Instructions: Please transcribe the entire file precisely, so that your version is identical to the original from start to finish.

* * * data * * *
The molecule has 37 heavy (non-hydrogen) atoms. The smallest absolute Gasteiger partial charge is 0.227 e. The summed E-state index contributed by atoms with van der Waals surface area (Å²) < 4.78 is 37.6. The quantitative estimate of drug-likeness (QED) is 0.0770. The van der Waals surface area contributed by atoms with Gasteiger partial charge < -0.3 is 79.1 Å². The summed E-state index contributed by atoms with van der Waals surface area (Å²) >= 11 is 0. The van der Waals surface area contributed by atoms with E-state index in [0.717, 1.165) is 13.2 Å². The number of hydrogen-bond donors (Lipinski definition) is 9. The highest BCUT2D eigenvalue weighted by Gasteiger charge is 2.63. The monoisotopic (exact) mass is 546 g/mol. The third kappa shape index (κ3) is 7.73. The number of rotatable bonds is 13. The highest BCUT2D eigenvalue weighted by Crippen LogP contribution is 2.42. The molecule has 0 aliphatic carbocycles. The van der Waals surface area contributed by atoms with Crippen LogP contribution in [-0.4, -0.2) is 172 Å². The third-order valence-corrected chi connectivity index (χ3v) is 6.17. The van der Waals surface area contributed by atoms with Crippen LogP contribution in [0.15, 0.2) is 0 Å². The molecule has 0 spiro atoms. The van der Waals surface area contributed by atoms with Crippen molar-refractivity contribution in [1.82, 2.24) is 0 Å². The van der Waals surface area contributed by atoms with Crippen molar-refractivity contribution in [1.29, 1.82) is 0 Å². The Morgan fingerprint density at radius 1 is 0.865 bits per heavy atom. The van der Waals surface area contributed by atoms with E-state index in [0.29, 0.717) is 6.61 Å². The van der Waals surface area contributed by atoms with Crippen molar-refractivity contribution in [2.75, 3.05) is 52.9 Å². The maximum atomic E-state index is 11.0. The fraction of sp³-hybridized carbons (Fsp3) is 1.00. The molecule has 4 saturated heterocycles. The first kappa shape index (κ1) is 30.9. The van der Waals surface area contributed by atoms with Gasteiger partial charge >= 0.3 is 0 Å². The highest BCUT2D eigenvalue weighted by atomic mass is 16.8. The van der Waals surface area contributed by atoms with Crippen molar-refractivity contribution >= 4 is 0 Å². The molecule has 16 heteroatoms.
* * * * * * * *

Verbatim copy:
The molecule has 37 heavy (non-hydrogen) atoms. The smallest absolute Gasteiger partial charge is 0.227 e. The summed E-state index contributed by atoms with van der Waals surface area (Å²) < 4.78 is 37.6. The quantitative estimate of drug-likeness (QED) is 0.0770. The van der Waals surface area contributed by atoms with Gasteiger partial charge < -0.3 is 79.1 Å². The summed E-state index contributed by atoms with van der Waals surface area (Å²) >= 11 is 0. The van der Waals surface area contributed by atoms with E-state index in [0.717, 1.165) is 13.2 Å². The number of hydrogen-bond donors (Lipinski definition) is 9. The highest BCUT2D eigenvalue weighted by Gasteiger charge is 2.63. The monoisotopic (exact) mass is 546 g/mol. The third kappa shape index (κ3) is 7.73. The number of rotatable bonds is 13. The highest BCUT2D eigenvalue weighted by Crippen LogP contribution is 2.42. The molecule has 0 aliphatic carbocycles. The van der Waals surface area contributed by atoms with Crippen LogP contribution in [-0.4, -0.2) is 172 Å². The third-order valence-corrected chi connectivity index (χ3v) is 6.17. The van der Waals surface area contributed by atoms with Crippen LogP contribution in [0.15, 0.2) is 0 Å². The molecule has 0 spiro atoms. The van der Waals surface area contributed by atoms with Crippen molar-refractivity contribution in [1.82, 2.24) is 0 Å². The van der Waals surface area contributed by atoms with Crippen molar-refractivity contribution in [1.29, 1.82) is 0 Å². The Morgan fingerprint density at radius 1 is 0.865 bits per heavy atom. The van der Waals surface area contributed by atoms with E-state index in [0.29, 0.717) is 6.61 Å². The van der Waals surface area contributed by atoms with Crippen molar-refractivity contribution in [2.75, 3.05) is 52.9 Å². The maximum atomic E-state index is 11.0. The fraction of sp³-hybridized carbons (Fsp3) is 1.00. The molecule has 4 saturated heterocycles. The first kappa shape index (κ1) is 30.9. The van der Waals surface area contributed by atoms with Gasteiger partial charge >= 0.3 is 0 Å². The highest BCUT2D eigenvalue weighted by atomic mass is 16.8. The van der Waals surface area contributed by atoms with Crippen molar-refractivity contribution >= 4 is 0 Å². The molecule has 16 heteroatoms.